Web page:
The miRCURY Exosome Kits utilize precipitation to enrich for exosomes and other extracellular vesicles. They are optimized to provide efficient isolation of exosomes from various biofluid samples, such as cell-conditioned media, urine, CSF, serum or plasma. The protocols are easy to use and take just two hours.
Although they are not species specific, the kit protocols are optimized for working with human biofluids. Refer to the miRCURY Exosome Kits Handbook
for recommended starting material for different sample types.
Why study exosomes?
Exosomes are cell-derived, membranous particles ranging in size from 20–120 nm, approximately the same size as viruses but considerably smaller than microvesicles (see figure The structure of an exosome
). Exosomes are excreted from cells into the surrounding media and can be found in many, if not all, body fluids. Their proposed role as intercellular hormone-like messengers, together with their stability as carrier of proteins and RNA, make them ideal as biomarkers for a variety of diseases and biological processes (see figure The hypothesis of exosomal shuttling of miRNAs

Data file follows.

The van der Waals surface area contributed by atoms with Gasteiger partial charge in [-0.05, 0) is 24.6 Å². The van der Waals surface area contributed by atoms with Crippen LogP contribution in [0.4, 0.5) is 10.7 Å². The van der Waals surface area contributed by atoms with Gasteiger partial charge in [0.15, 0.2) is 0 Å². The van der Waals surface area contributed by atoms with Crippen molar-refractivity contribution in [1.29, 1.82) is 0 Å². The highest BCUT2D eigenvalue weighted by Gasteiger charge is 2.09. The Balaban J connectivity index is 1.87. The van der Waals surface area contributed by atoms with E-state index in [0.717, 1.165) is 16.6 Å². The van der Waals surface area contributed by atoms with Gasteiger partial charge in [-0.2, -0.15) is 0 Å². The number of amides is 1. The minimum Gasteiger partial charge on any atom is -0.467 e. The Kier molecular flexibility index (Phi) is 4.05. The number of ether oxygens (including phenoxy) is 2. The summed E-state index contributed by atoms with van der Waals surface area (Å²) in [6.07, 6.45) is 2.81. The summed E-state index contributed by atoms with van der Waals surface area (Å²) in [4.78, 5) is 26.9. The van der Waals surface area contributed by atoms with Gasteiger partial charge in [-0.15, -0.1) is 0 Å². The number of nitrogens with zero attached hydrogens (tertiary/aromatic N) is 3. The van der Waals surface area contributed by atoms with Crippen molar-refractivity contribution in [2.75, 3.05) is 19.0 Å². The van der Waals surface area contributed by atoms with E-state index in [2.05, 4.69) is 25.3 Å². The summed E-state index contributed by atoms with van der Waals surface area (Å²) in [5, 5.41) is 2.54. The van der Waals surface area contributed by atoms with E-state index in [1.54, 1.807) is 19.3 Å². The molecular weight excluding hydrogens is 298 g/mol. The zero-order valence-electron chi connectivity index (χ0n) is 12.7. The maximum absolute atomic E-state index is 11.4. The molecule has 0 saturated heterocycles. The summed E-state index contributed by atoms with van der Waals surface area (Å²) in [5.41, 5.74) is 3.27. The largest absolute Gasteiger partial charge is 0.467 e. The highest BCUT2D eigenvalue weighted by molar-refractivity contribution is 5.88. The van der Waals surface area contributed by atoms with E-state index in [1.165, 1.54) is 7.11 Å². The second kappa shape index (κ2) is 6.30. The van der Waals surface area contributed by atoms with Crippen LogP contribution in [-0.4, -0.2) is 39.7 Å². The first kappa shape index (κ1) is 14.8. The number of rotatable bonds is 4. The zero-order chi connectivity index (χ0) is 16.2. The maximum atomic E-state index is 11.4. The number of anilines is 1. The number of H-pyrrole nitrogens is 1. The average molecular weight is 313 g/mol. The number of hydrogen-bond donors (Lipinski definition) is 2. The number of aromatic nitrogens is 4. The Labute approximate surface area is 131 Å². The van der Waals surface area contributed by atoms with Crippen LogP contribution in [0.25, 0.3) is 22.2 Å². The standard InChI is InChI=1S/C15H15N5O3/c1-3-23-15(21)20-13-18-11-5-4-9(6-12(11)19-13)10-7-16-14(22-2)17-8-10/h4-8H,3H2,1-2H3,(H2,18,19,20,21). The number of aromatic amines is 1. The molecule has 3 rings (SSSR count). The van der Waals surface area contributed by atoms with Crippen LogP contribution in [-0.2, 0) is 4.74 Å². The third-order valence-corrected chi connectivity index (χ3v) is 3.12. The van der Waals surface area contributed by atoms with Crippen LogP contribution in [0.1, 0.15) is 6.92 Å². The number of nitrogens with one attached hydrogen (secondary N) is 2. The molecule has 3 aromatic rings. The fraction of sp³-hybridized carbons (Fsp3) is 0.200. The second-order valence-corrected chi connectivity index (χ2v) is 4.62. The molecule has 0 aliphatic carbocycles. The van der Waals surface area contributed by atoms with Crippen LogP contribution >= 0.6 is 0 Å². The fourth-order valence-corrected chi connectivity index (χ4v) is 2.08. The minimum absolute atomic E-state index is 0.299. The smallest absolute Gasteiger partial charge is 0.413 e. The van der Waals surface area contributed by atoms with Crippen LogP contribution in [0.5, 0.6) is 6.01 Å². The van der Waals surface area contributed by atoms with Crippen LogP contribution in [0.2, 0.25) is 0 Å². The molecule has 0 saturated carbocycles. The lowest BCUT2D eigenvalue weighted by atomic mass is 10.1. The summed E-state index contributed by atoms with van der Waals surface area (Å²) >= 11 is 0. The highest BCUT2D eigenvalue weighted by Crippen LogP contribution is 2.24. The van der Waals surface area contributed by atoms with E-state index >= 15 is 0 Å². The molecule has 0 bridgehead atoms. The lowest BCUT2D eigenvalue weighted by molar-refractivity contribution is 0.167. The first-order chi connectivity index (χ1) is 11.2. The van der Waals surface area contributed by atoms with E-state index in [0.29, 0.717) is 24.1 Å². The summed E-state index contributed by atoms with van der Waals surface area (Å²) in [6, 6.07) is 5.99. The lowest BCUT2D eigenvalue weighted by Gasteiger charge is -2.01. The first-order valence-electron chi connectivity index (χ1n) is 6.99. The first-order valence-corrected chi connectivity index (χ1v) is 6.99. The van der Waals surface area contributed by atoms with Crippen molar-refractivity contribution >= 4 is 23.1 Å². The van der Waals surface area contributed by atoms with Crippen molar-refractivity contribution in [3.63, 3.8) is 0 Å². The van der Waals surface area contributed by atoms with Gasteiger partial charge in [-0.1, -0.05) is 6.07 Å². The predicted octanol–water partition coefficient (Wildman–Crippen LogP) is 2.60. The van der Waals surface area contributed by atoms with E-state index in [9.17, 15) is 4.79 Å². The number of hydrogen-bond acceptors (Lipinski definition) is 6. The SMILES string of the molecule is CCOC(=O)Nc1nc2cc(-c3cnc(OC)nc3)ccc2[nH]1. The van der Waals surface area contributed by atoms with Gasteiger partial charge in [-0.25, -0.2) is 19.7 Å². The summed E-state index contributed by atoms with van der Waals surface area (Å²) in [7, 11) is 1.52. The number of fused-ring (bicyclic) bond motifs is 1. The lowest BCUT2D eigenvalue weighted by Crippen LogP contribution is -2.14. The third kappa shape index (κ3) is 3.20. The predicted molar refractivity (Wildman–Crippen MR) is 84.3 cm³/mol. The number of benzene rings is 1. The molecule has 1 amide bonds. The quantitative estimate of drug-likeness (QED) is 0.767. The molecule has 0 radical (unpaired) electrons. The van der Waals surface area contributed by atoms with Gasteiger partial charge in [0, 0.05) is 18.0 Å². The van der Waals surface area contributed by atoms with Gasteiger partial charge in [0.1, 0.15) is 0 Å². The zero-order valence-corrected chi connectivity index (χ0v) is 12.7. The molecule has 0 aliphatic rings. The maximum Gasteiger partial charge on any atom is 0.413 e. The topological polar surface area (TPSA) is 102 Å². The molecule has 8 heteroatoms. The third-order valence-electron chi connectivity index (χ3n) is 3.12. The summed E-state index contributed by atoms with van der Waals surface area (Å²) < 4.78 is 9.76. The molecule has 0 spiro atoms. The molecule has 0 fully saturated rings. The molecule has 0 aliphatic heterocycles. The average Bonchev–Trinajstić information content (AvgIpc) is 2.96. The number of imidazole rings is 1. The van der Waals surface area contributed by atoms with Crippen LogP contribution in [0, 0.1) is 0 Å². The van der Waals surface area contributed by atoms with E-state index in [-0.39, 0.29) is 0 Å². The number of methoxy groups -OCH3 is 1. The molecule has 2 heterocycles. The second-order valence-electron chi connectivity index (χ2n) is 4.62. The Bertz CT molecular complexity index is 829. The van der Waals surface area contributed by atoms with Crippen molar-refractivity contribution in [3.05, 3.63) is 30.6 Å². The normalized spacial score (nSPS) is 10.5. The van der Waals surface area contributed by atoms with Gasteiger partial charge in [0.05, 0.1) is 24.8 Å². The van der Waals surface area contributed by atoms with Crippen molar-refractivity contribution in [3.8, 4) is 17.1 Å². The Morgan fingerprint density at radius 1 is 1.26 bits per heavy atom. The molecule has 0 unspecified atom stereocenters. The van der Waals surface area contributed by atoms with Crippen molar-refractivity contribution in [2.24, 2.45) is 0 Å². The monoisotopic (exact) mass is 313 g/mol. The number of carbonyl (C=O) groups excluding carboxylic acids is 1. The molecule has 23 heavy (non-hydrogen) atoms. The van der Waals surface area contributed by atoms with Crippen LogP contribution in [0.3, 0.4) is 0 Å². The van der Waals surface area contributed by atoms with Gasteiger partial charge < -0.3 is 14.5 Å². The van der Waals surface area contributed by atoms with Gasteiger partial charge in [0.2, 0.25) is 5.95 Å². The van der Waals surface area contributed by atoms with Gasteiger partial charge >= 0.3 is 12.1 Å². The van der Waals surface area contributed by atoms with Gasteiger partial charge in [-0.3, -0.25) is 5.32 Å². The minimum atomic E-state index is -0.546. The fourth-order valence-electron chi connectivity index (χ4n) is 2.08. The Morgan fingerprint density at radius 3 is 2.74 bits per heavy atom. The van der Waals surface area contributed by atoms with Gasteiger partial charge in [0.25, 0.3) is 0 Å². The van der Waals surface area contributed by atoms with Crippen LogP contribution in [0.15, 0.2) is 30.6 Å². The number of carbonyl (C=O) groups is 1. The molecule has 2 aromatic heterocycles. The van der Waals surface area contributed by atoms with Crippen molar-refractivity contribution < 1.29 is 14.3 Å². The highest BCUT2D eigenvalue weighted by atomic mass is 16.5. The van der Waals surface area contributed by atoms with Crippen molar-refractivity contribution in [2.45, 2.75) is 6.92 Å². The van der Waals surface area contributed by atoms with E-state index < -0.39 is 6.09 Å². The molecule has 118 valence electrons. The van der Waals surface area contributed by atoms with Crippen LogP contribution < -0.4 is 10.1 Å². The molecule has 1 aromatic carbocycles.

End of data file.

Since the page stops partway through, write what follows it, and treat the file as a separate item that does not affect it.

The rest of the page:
Exosomes are secreted by most cell types and are formed by the fusion of multivesicular bodies with the plasma membrane. They are believed to be involved in a number of functions, including:
- Immune regulation (e.g., tumor-derived exosomes may help tumors evade the immune response)
- Blood coagulation
- Cell migration
- Cell differentiation
- Cell-to-cell communication
Microvesicles that are larger than exosomes (up to 1 µm) are typically formed by blebbing of the plasma membrane, whereas exosomes are released via exocytosis from multivesicular bodies of the endosome.